To Live a Dream, was about a prizefighter slowly dying of leukemia who keeps a stiff upper lip while starting a younger fighter on the road to the top. That same year, Rod sold two radio scripts to Grand Central Station, and the following year, his first television script, Grady Everett for the People, to Stars Over Hollywood for one hundred dollars.
Upon graduation, Rod and Carol moved to Cincinnati, where Rod got a job as a staff writer with WLW radio. His duties, though numerous, were less than fulfilling. He provided folksy banter for two entertainers he described as a hayseed M.C. who strummed a guitar and said Shucks, friends, and a girl yodeler whose falsetto could break a beer mug at twenty paces. He composed phony testimonials for a patent medicine remedy (It had about twelve percent alcohol by volume and, if the testimonials were to be believed, could cure everything from arthritis to a fractured pelvis). He wrote documentaries honoring local towns, of which he said: In most cases, the towns I was assigned to honor had little to distinguish them save antiquity. Any dramatization beyond the fact that they existed physically, usually had one major industry, a population and a founding date was more fabrication than documentation.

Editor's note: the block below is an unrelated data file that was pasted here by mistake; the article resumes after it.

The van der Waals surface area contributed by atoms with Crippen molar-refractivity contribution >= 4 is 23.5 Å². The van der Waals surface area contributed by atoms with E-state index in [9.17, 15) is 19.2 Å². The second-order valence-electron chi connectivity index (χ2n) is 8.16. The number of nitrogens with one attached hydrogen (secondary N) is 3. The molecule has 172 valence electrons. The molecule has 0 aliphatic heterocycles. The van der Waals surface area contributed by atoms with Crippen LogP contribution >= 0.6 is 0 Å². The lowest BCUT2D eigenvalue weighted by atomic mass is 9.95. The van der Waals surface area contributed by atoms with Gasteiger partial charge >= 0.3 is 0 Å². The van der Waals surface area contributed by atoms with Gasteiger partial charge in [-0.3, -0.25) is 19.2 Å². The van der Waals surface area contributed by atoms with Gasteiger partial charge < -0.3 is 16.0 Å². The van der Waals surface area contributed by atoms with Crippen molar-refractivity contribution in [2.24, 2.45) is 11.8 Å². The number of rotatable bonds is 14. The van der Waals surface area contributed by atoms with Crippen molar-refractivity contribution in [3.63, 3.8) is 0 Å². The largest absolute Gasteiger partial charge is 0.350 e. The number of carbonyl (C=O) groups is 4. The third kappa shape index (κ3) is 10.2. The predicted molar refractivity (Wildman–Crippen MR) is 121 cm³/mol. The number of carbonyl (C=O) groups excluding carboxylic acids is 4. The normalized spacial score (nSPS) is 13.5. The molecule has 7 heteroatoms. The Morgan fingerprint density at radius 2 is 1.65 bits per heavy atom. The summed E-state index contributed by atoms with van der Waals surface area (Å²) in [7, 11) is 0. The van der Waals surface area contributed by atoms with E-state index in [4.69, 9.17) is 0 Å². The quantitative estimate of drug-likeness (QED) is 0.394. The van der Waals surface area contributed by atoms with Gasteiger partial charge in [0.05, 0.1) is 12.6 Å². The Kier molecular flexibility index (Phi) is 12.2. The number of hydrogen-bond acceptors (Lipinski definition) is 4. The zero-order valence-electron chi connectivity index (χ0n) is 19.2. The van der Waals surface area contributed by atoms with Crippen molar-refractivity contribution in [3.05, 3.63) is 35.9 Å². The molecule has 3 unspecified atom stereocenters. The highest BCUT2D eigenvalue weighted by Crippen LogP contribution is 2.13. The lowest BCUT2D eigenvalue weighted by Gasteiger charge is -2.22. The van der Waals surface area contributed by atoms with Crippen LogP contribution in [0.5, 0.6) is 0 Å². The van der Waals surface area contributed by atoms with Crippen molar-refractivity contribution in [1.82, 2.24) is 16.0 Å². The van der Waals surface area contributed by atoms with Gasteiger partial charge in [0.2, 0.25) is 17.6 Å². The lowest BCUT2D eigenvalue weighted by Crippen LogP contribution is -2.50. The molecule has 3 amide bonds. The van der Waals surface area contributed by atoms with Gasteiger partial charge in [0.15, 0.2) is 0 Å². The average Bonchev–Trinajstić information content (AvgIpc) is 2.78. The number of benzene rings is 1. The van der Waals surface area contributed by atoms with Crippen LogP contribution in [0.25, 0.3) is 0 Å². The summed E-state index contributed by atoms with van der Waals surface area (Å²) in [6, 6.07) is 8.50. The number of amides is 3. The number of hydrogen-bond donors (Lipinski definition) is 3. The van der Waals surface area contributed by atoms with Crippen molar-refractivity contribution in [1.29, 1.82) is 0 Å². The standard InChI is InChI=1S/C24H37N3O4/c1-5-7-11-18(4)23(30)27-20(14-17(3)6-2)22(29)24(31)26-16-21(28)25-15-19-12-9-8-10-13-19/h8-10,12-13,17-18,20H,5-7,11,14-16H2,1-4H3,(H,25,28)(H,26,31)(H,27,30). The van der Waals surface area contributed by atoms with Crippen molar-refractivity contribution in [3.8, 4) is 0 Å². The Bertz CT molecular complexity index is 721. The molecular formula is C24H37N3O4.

Rod was desperate to break away from this and devote all his energies to writing things he sincerely cared about, but at the same time he was a married man with responsibilities. At best, freelance writing was a tremendous financial risk, one he was extremely hesitant to take. So, for a short time, his schedule went like this: write all day at WLW, come home, have dinner and write all evening on his own projects. It was during this double-shift period that I collected forty rejection slips in a row. Nobody but a beginning writer can realize just how crushing this is to the ego. Clearly, this was an impossible situation. The process of writing cannot be juggled with another occupation, Serling wrote in 1957. Writing is a demanding profession and a selfish one. And because it is selfish and demanding, because it is compulsive and exacting, I didnt embrace it. I succumbed to it. Rod quit his job at WLW. For lush or lean, good or bad, Sardis or malnutrition, Id launched a career.